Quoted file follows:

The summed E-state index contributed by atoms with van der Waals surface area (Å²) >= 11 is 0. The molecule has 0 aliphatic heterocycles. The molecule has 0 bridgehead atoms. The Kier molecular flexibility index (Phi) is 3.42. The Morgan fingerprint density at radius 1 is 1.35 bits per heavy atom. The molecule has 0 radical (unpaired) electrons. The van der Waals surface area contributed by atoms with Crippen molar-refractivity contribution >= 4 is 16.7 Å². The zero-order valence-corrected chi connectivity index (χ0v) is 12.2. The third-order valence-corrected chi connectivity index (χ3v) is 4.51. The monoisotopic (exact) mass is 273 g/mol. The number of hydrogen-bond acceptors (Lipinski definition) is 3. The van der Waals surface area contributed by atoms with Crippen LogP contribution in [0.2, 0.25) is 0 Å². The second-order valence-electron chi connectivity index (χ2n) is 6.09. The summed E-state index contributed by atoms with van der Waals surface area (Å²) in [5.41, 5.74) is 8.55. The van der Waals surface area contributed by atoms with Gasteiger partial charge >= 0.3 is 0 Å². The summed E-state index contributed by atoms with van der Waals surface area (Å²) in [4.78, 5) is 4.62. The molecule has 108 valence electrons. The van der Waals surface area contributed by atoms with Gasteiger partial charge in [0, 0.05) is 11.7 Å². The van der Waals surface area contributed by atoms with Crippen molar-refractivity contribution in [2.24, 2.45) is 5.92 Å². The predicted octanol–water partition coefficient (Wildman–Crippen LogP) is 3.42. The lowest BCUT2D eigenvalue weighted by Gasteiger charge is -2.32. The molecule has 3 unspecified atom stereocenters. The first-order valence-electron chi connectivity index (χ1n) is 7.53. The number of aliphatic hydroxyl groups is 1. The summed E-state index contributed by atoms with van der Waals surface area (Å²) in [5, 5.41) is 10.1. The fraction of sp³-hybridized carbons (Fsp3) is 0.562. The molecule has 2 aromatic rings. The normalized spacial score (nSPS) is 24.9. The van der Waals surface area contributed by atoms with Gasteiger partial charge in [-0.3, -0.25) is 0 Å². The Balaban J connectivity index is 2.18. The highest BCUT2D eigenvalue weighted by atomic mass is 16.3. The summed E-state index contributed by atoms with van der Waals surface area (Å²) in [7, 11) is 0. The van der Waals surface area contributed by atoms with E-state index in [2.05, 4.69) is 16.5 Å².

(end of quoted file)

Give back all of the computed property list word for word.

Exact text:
The summed E-state index contributed by atoms with van der Waals surface area (Å²) >= 11 is 0. The molecule has 0 aliphatic heterocycles. The molecule has 0 bridgehead atoms. The Kier molecular flexibility index (Phi) is 3.42. The Morgan fingerprint density at radius 1 is 1.35 bits per heavy atom. The molecule has 0 radical (unpaired) electrons. The van der Waals surface area contributed by atoms with Crippen molar-refractivity contribution >= 4 is 16.7 Å². The zero-order valence-corrected chi connectivity index (χ0v) is 12.2. The third-order valence-corrected chi connectivity index (χ3v) is 4.51. The monoisotopic (exact) mass is 273 g/mol. The number of hydrogen-bond acceptors (Lipinski definition) is 3. The van der Waals surface area contributed by atoms with Crippen LogP contribution in [0.2, 0.25) is 0 Å². The second-order valence-electron chi connectivity index (χ2n) is 6.09. The summed E-state index contributed by atoms with van der Waals surface area (Å²) in [5.41, 5.74) is 8.55. The van der Waals surface area contributed by atoms with Gasteiger partial charge >= 0.3 is 0 Å². The summed E-state index contributed by atoms with van der Waals surface area (Å²) in [4.78, 5) is 4.62. The molecule has 108 valence electrons. The van der Waals surface area contributed by atoms with Gasteiger partial charge in [0, 0.05) is 11.7 Å². The van der Waals surface area contributed by atoms with Crippen molar-refractivity contribution in [2.24, 2.45) is 5.92 Å². The predicted octanol–water partition coefficient (Wildman–Crippen LogP) is 3.42. The lowest BCUT2D eigenvalue weighted by Gasteiger charge is -2.32. The molecule has 3 unspecified atom stereocenters. The first-order valence-electron chi connectivity index (χ1n) is 7.53. The number of aliphatic hydroxyl groups is 1. The summed E-state index contributed by atoms with van der Waals surface area (Å²) in [5, 5.41) is 10.1. The fraction of sp³-hybridized carbons (Fsp3) is 0.562. The molecule has 2 aromatic rings. The normalized spacial score (nSPS) is 24.9. The van der Waals surface area contributed by atoms with Gasteiger partial charge in [-0.3, -0.25) is 0 Å². The Balaban J connectivity index is 2.18. The highest BCUT2D eigenvalue weighted by atomic mass is 16.3. The summed E-state index contributed by atoms with van der Waals surface area (Å²) in [7, 11) is 0. The van der Waals surface area contributed by atoms with E-state index in [2.05, 4.69) is 16.5 Å².